Thursday, January 18, 2018

The best laid plans . . . .

Last night, following Grey's news, I began emailing colleagues to set up meetings. Though some had been alerting about me potentially leaving, plans had been made with the idea of proceeding like nothing was changing. Though Grey hasn't signed a contract yet, we're proceeding with good faith on this offer.

Which means I have to figure out how to structure a transition without leaving anyone but myself hanging.

For one program, this has already been worked out for me. My replacement was hired last week and it's just a matter of scheduling meetings to begin handing off materials.

But the course I'm teaching is far more complex. Given the weird way the institution does enrollment (only after the first week of class) I currently have zero clue how many students I'll actually be overseeing. In addition, as it's a research course, the structure is much less defined. The final wrinkle is a got pretty ambitious and have designed a project that will incorporate engineering with genetics where the students how to do Next-Generation sequencing. Right now I'm floating collaborations between the Physics department, BioInformatics and the Genome Center. Far from plug and play.

E and I met this morning to strategize how best to move forward. On one hand, I have identified someone who would be an ideal replacement, with us potentially splitting the responsibilities and me guiding her through this craziness I've designed. The problem with this is that I would lose health insurance and other benefits in addition to pay. The other option is to have her waiting in the wings, taking over my appointment, but I have zero clue if anyone will go for that.

The added wrinkle is after a year of development, I'm fairly invested in this project. My goal was to put together grant applications over the summer using the data the students generated. Handing this completely off to someone else is something I'd like to avoid doing.

Still, the priority is moving and focusing on transitioning. My current set up is far from sustainable and was always meant to be temporary. So today I'm modifying plans, figuring out a way to allow things to continue without me steering those ships. Despite how much I was wishing I had more control.

Wednesday, January 17, 2018

Drumroll, please

They made Grey a good offer. He still needs to work out the details with the recruiter, but it's clear this company wants to make this happen.

West Coast here we come.

Hiding out

It's snowing today. A wet fluffy snow that muffles sound and forces everyone to slow down. The Beats awoke shrieking with utter excitement about the white blankets on the lawn, happily opening the front doors to show two less than enthused cats.

But snow is also a symbol of transition for Grey and me. Snow usually brings with it big changes and events.

Which is fitting as today we're expected an answer about the job Grey interviewed for on the West Coast.

The past few days have been ones filled with anxiety. Grey's interview on Friday apparently went very well with a lot of good feedback. He had an opportunity to check out the town he would be working in, that was very bikeable, had access to transit and, most importantly, lots of rental options that didn't exclude pets (which has been a massive problem in Boston unless one is willing to get into the $3000 per month rental category). Grey returned on Saturday carrying with him West Coast glow. Though we know there will be challenges and other less desirable factors to deal with, it's been the most optimistic I've seen him in almost 3 years.

On Monday, the glow disappeared due to an email from one of the project supervisors he's working with. And with that email all the conflicts and frustrations came back, leaving us both feeling fairly insecure. The day ended with a shot of hope, though, with an email from one of the people he had interviewed with telling him the visit went very well and he should be hearing news soon.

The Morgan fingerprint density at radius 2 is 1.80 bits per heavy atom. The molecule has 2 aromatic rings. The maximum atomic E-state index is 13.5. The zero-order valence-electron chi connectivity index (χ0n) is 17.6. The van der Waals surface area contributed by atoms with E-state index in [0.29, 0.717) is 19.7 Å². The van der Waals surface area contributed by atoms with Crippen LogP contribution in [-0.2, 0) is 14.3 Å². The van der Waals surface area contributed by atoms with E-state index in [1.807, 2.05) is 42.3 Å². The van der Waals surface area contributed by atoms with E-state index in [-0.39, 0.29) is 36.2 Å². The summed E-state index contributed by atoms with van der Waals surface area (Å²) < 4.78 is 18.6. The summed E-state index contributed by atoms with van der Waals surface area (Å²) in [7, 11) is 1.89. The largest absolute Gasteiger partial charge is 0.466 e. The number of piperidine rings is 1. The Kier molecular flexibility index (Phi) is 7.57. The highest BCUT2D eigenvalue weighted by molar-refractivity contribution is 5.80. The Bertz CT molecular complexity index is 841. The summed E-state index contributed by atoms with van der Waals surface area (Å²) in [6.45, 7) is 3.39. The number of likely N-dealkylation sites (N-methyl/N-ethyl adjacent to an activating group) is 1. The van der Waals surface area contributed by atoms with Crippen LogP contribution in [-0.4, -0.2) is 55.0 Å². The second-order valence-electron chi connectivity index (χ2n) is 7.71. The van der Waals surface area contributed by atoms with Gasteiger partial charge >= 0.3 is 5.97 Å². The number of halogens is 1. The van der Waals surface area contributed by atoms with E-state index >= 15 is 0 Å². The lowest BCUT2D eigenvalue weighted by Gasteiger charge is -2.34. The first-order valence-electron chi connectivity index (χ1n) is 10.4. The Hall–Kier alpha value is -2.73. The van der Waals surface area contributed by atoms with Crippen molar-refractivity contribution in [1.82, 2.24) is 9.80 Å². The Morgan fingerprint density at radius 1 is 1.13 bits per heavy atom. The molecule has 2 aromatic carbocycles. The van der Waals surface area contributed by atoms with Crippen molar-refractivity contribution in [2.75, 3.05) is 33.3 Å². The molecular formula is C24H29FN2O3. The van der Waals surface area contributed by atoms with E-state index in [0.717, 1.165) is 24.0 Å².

The problem with emotional roller coasters like this is I find myself wanting to hide out. Sharing with people seems so premature and foolhardy. Yes, there's reason to hope about the news today and I'm fairly certain this company is going to make him an offer, but I'm also seasoned enough to know that the offer could be low or have some undesirable strings attached. Nothing is certain.

So instead of obsessing about the "what ifs," I've locked myself in the library for the day, working on ordering supplies, drafting a presentation for my class and working on next steps.



All the while knowing that in less than 7 hours we will have an answer and more information.

Thursday, January 11, 2018

Unpack

At 4:30 am EST, Grey and I loaded two very sleepy children into the car and made our way to the airport. The plan to use Uber fell through when we learned of an hour wait and after some crazy airport shuttle experiences we decided not to gamble with contact other services.

It's been over 2 1/2 years since the Beats and I have been to Logan Airport, but so many memories from that first night came back as we made our way to the terminal to drop Grey off. Both kids alert to all the lights, sounds and movement.

It's hard straddling the worlds between hope and frustration. Yesterday's fight to restore heat to our rental was draining on all of us, so the prospect of returning to that airport with one-way tickets is very appealing. Yet the future is still uncertain and there's potential that none of this will pan out.

Curling up with the Beats on the couch this morning following dropping off Grey, I could feel the unpacking of all the emotions begin. The strain of limbo starting to release as we all are finding our way to move beyond the uncertainty. Whether it be in a damned slower morning consisting of pancakes and a promise of trip to the library for some additional playtime or me forcing myself to complete the assembly of Kindergarten registration packets or putting together a reward system for forcing myself to apply for jobs, both here as well as on the West Coast. Movement forward is the key.

And that can only come with allowing for the unpacking of the emotional side of this process. Allowing for the hope while also acknowledging the fear.

Wednesday, January 10, 2018

Heat drama, round 4

This morning I awoke to a cold house and realization that we, once again, didn't have any heat. The furnace seems to be trying to work, but (true to fashion) our landlord didn't bother to inspect the rest of the system.

The resulting text from her was one where she hinted that this was our fault, at which point I curtly responded telling her it was going to be fixed today.

I'm so angry at the moment. We get blamed for her being a crappy landlord and knowing that the threat of a lawsuit and having the building condemned by the Health Department is the only thing motivating her to do the right thing. All this while she cries about having inherited 3 separate properties following the sudden death of her mother.